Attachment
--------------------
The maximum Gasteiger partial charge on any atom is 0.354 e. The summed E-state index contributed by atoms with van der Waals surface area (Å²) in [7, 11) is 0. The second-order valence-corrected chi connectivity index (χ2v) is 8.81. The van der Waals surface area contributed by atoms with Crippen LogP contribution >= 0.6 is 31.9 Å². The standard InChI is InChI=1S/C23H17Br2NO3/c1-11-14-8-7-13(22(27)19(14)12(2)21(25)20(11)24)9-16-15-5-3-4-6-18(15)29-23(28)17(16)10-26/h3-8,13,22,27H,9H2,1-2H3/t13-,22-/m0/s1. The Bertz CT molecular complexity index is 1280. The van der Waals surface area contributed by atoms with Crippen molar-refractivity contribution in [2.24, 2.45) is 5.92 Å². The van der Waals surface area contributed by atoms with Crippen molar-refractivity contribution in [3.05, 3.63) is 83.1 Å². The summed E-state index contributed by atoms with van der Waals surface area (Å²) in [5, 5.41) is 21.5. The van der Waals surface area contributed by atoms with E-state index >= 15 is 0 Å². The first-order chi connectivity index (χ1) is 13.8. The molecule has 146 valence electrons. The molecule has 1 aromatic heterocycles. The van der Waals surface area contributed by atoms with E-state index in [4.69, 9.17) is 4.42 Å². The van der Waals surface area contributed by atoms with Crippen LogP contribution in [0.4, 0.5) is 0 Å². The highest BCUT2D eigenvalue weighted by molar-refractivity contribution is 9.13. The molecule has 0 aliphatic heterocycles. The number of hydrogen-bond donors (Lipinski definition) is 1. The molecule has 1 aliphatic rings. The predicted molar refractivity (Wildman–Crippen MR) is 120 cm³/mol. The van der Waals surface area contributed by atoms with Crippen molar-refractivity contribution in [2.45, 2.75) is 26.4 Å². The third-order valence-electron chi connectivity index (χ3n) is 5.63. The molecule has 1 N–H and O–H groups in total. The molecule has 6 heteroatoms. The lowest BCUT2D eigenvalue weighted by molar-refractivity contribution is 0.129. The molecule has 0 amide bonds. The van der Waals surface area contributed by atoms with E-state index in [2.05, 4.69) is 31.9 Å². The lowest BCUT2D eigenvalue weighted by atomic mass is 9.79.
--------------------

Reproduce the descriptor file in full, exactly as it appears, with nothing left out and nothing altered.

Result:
The maximum Gasteiger partial charge on any atom is 0.354 e. The summed E-state index contributed by atoms with van der Waals surface area (Å²) in [7, 11) is 0. The second-order valence-corrected chi connectivity index (χ2v) is 8.81. The van der Waals surface area contributed by atoms with Crippen LogP contribution >= 0.6 is 31.9 Å². The standard InChI is InChI=1S/C23H17Br2NO3/c1-11-14-8-7-13(22(27)19(14)12(2)21(25)20(11)24)9-16-15-5-3-4-6-18(15)29-23(28)17(16)10-26/h3-8,13,22,27H,9H2,1-2H3/t13-,22-/m0/s1. The Bertz CT molecular complexity index is 1280. The van der Waals surface area contributed by atoms with Crippen molar-refractivity contribution in [2.24, 2.45) is 5.92 Å². The van der Waals surface area contributed by atoms with Crippen molar-refractivity contribution in [3.05, 3.63) is 83.1 Å². The summed E-state index contributed by atoms with van der Waals surface area (Å²) in [5, 5.41) is 21.5. The van der Waals surface area contributed by atoms with E-state index >= 15 is 0 Å². The first-order chi connectivity index (χ1) is 13.8. The molecule has 146 valence electrons. The molecule has 1 aromatic heterocycles. The van der Waals surface area contributed by atoms with E-state index in [4.69, 9.17) is 4.42 Å². The van der Waals surface area contributed by atoms with Crippen LogP contribution in [0.4, 0.5) is 0 Å². The highest BCUT2D eigenvalue weighted by molar-refractivity contribution is 9.13. The molecule has 0 aliphatic heterocycles. The number of hydrogen-bond donors (Lipinski definition) is 1. The molecule has 1 aliphatic rings. The predicted molar refractivity (Wildman–Crippen MR) is 120 cm³/mol. The van der Waals surface area contributed by atoms with Crippen molar-refractivity contribution in [2.45, 2.75) is 26.4 Å². The third-order valence-electron chi connectivity index (χ3n) is 5.63. The molecule has 1 N–H and O–H groups in total. The molecule has 6 heteroatoms. The lowest BCUT2D eigenvalue weighted by molar-refractivity contribution is 0.129. The molecule has 0 amide bonds. The van der Waals surface area contributed by atoms with E-state index in [2.05, 4.69) is 31.9 Å². The lowest BCUT2D eigenvalue weighted by atomic mass is 9.79.